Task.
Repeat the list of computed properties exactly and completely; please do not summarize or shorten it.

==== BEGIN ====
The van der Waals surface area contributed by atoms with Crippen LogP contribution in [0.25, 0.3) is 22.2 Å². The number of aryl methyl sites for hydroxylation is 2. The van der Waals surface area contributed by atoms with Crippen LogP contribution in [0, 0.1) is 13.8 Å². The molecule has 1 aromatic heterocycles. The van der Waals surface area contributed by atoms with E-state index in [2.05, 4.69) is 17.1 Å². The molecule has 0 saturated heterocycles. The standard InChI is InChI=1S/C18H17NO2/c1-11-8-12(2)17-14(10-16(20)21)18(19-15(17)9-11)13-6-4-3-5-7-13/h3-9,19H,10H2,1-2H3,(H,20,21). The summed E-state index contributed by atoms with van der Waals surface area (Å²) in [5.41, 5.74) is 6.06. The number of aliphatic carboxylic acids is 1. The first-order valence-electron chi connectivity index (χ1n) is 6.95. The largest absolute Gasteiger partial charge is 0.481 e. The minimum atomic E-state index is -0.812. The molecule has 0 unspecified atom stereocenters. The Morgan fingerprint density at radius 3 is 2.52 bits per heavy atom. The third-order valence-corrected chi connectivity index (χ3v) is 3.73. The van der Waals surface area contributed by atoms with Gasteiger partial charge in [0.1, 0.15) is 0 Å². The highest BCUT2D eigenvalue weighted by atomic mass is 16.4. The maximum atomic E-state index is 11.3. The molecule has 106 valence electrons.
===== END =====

The van der Waals surface area contributed by atoms with Crippen LogP contribution in [0.25, 0.3) is 22.2 Å². The number of aryl methyl sites for hydroxylation is 2. The van der Waals surface area contributed by atoms with Crippen LogP contribution in [0, 0.1) is 13.8 Å². The molecule has 1 aromatic heterocycles. The van der Waals surface area contributed by atoms with E-state index in [2.05, 4.69) is 17.1 Å². The molecule has 0 saturated heterocycles. The standard InChI is InChI=1S/C18H17NO2/c1-11-8-12(2)17-14(10-16(20)21)18(19-15(17)9-11)13-6-4-3-5-7-13/h3-9,19H,10H2,1-2H3,(H,20,21). The summed E-state index contributed by atoms with van der Waals surface area (Å²) in [5.41, 5.74) is 6.06. The number of aliphatic carboxylic acids is 1. The first-order valence-electron chi connectivity index (χ1n) is 6.95. The largest absolute Gasteiger partial charge is 0.481 e. The minimum atomic E-state index is -0.812. The molecule has 0 unspecified atom stereocenters. The Morgan fingerprint density at radius 3 is 2.52 bits per heavy atom. The third-order valence-corrected chi connectivity index (χ3v) is 3.73. The van der Waals surface area contributed by atoms with Gasteiger partial charge in [0.1, 0.15) is 0 Å². The highest BCUT2D eigenvalue weighted by atomic mass is 16.4. The maximum atomic E-state index is 11.3. The molecule has 106 valence electrons.